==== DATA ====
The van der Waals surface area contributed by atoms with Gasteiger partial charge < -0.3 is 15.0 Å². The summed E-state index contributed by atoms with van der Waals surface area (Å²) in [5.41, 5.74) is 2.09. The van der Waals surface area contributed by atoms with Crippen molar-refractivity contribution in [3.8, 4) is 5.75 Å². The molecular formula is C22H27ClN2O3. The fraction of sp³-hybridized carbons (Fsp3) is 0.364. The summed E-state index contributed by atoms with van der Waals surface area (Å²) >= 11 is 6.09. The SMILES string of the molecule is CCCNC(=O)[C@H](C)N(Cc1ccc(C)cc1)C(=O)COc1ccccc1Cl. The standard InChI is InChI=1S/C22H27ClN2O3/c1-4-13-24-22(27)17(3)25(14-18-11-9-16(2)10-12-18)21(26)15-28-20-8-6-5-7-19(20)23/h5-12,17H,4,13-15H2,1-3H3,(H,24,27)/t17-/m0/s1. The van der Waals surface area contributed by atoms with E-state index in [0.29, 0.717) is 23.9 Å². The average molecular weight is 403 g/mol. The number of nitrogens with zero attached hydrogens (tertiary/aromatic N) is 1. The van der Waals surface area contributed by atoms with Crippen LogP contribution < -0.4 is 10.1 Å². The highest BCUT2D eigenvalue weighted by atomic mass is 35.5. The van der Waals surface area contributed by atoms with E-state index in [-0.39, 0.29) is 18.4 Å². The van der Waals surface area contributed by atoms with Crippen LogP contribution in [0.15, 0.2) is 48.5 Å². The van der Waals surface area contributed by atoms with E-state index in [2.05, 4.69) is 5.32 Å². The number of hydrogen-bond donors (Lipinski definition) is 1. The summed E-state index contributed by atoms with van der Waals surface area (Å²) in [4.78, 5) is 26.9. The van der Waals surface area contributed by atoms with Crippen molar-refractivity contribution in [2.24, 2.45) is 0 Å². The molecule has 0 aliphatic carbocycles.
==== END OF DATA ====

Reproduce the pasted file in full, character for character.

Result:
The van der Waals surface area contributed by atoms with Gasteiger partial charge < -0.3 is 15.0 Å². The summed E-state index contributed by atoms with van der Waals surface area (Å²) in [5.41, 5.74) is 2.09. The van der Waals surface area contributed by atoms with Crippen molar-refractivity contribution in [3.8, 4) is 5.75 Å². The molecular formula is C22H27ClN2O3. The fraction of sp³-hybridized carbons (Fsp3) is 0.364. The summed E-state index contributed by atoms with van der Waals surface area (Å²) >= 11 is 6.09. The SMILES string of the molecule is CCCNC(=O)[C@H](C)N(Cc1ccc(C)cc1)C(=O)COc1ccccc1Cl. The standard InChI is InChI=1S/C22H27ClN2O3/c1-4-13-24-22(27)17(3)25(14-18-11-9-16(2)10-12-18)21(26)15-28-20-8-6-5-7-19(20)23/h5-12,17H,4,13-15H2,1-3H3,(H,24,27)/t17-/m0/s1. The van der Waals surface area contributed by atoms with E-state index in [0.29, 0.717) is 23.9 Å². The average molecular weight is 403 g/mol. The number of nitrogens with zero attached hydrogens (tertiary/aromatic N) is 1. The van der Waals surface area contributed by atoms with Crippen LogP contribution < -0.4 is 10.1 Å². The highest BCUT2D eigenvalue weighted by atomic mass is 35.5. The van der Waals surface area contributed by atoms with E-state index in [-0.39, 0.29) is 18.4 Å². The van der Waals surface area contributed by atoms with Crippen LogP contribution in [0.15, 0.2) is 48.5 Å². The van der Waals surface area contributed by atoms with E-state index in [2.05, 4.69) is 5.32 Å². The number of hydrogen-bond donors (Lipinski definition) is 1. The summed E-state index contributed by atoms with van der Waals surface area (Å²) in [4.78, 5) is 26.9. The van der Waals surface area contributed by atoms with Crippen molar-refractivity contribution in [2.24, 2.45) is 0 Å². The molecule has 0 aliphatic carbocycles.